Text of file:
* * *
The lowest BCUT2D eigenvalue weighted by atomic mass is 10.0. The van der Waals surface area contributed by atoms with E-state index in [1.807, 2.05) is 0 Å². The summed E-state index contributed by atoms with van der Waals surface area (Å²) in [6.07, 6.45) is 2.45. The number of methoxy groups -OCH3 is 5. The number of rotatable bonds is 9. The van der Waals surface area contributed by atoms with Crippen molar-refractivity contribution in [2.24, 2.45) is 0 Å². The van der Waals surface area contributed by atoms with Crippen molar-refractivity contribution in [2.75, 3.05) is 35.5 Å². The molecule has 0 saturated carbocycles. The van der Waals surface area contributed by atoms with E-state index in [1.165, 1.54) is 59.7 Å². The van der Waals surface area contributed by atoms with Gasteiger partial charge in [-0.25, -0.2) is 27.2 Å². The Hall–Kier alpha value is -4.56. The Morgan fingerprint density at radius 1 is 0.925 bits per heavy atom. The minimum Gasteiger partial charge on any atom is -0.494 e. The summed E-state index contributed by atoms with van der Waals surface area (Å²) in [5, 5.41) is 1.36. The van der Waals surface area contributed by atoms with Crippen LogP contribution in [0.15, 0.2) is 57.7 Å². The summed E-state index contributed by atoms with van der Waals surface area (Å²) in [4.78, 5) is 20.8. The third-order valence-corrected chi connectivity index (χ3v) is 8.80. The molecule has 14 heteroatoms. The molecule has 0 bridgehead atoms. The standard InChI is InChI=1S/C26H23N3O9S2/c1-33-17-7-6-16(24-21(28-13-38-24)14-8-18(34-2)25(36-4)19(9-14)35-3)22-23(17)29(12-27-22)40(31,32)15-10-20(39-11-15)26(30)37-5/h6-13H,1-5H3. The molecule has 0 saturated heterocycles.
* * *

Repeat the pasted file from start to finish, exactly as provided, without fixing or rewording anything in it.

The lowest BCUT2D eigenvalue weighted by atomic mass is 10.0. The van der Waals surface area contributed by atoms with E-state index in [1.807, 2.05) is 0 Å². The summed E-state index contributed by atoms with van der Waals surface area (Å²) in [6.07, 6.45) is 2.45. The number of methoxy groups -OCH3 is 5. The number of rotatable bonds is 9. The van der Waals surface area contributed by atoms with Crippen molar-refractivity contribution in [2.24, 2.45) is 0 Å². The van der Waals surface area contributed by atoms with Crippen molar-refractivity contribution in [2.75, 3.05) is 35.5 Å². The molecule has 0 saturated carbocycles. The van der Waals surface area contributed by atoms with E-state index in [1.165, 1.54) is 59.7 Å². The van der Waals surface area contributed by atoms with Gasteiger partial charge in [-0.25, -0.2) is 27.2 Å². The Hall–Kier alpha value is -4.56. The Morgan fingerprint density at radius 1 is 0.925 bits per heavy atom. The minimum Gasteiger partial charge on any atom is -0.494 e. The summed E-state index contributed by atoms with van der Waals surface area (Å²) in [5, 5.41) is 1.36. The van der Waals surface area contributed by atoms with Crippen LogP contribution in [0.15, 0.2) is 57.7 Å². The summed E-state index contributed by atoms with van der Waals surface area (Å²) in [4.78, 5) is 20.8. The third-order valence-corrected chi connectivity index (χ3v) is 8.80. The molecule has 14 heteroatoms. The molecule has 0 bridgehead atoms. The standard InChI is InChI=1S/C26H23N3O9S2/c1-33-17-7-6-16(24-21(28-13-38-24)14-8-18(34-2)25(36-4)19(9-14)35-3)22-23(17)29(12-27-22)40(31,32)15-10-20(39-11-15)26(30)37-5/h6-13H,1-5H3. The molecule has 0 saturated heterocycles.